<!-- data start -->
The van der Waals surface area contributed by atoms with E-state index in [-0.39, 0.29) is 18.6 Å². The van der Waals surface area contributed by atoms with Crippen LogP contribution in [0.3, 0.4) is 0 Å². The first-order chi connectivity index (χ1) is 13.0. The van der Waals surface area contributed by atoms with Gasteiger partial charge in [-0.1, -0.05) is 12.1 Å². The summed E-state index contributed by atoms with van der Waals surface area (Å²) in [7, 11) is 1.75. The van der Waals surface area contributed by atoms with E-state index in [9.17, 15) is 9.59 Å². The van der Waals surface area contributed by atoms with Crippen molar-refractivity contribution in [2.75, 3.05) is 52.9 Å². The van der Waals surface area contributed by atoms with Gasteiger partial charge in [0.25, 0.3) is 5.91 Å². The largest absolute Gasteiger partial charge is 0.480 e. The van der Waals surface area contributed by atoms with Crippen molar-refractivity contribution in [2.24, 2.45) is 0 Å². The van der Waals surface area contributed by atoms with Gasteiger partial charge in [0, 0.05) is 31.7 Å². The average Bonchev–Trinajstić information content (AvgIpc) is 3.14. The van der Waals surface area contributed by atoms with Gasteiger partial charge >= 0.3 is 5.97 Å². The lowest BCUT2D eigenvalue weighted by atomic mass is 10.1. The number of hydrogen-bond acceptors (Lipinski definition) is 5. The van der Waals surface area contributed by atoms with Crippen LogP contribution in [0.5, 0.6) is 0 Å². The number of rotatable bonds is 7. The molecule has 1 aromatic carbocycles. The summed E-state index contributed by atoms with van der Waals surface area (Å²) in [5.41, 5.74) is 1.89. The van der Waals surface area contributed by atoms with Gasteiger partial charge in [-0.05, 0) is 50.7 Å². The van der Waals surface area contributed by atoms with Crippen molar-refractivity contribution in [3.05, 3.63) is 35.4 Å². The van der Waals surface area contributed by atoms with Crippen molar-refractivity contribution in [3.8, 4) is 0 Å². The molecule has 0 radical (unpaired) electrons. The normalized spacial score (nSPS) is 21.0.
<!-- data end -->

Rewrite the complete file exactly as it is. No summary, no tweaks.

The van der Waals surface area contributed by atoms with E-state index in [-0.39, 0.29) is 18.6 Å². The van der Waals surface area contributed by atoms with Crippen LogP contribution in [0.3, 0.4) is 0 Å². The first-order chi connectivity index (χ1) is 13.0. The van der Waals surface area contributed by atoms with Gasteiger partial charge in [-0.1, -0.05) is 12.1 Å². The summed E-state index contributed by atoms with van der Waals surface area (Å²) in [7, 11) is 1.75. The van der Waals surface area contributed by atoms with E-state index in [9.17, 15) is 9.59 Å². The van der Waals surface area contributed by atoms with Crippen molar-refractivity contribution in [2.75, 3.05) is 52.9 Å². The van der Waals surface area contributed by atoms with Gasteiger partial charge in [0.25, 0.3) is 5.91 Å². The largest absolute Gasteiger partial charge is 0.480 e. The van der Waals surface area contributed by atoms with Crippen molar-refractivity contribution in [2.24, 2.45) is 0 Å². The van der Waals surface area contributed by atoms with Gasteiger partial charge in [0, 0.05) is 31.7 Å². The average Bonchev–Trinajstić information content (AvgIpc) is 3.14. The van der Waals surface area contributed by atoms with Gasteiger partial charge >= 0.3 is 5.97 Å². The lowest BCUT2D eigenvalue weighted by atomic mass is 10.1. The number of hydrogen-bond acceptors (Lipinski definition) is 5. The van der Waals surface area contributed by atoms with Crippen LogP contribution in [0.5, 0.6) is 0 Å². The number of rotatable bonds is 7. The molecule has 1 aromatic carbocycles. The summed E-state index contributed by atoms with van der Waals surface area (Å²) in [5.41, 5.74) is 1.89. The van der Waals surface area contributed by atoms with Gasteiger partial charge in [-0.05, 0) is 50.7 Å². The van der Waals surface area contributed by atoms with Crippen molar-refractivity contribution in [3.05, 3.63) is 35.4 Å². The van der Waals surface area contributed by atoms with Crippen molar-refractivity contribution in [3.8, 4) is 0 Å². The molecule has 0 radical (unpaired) electrons. The normalized spacial score (nSPS) is 21.0.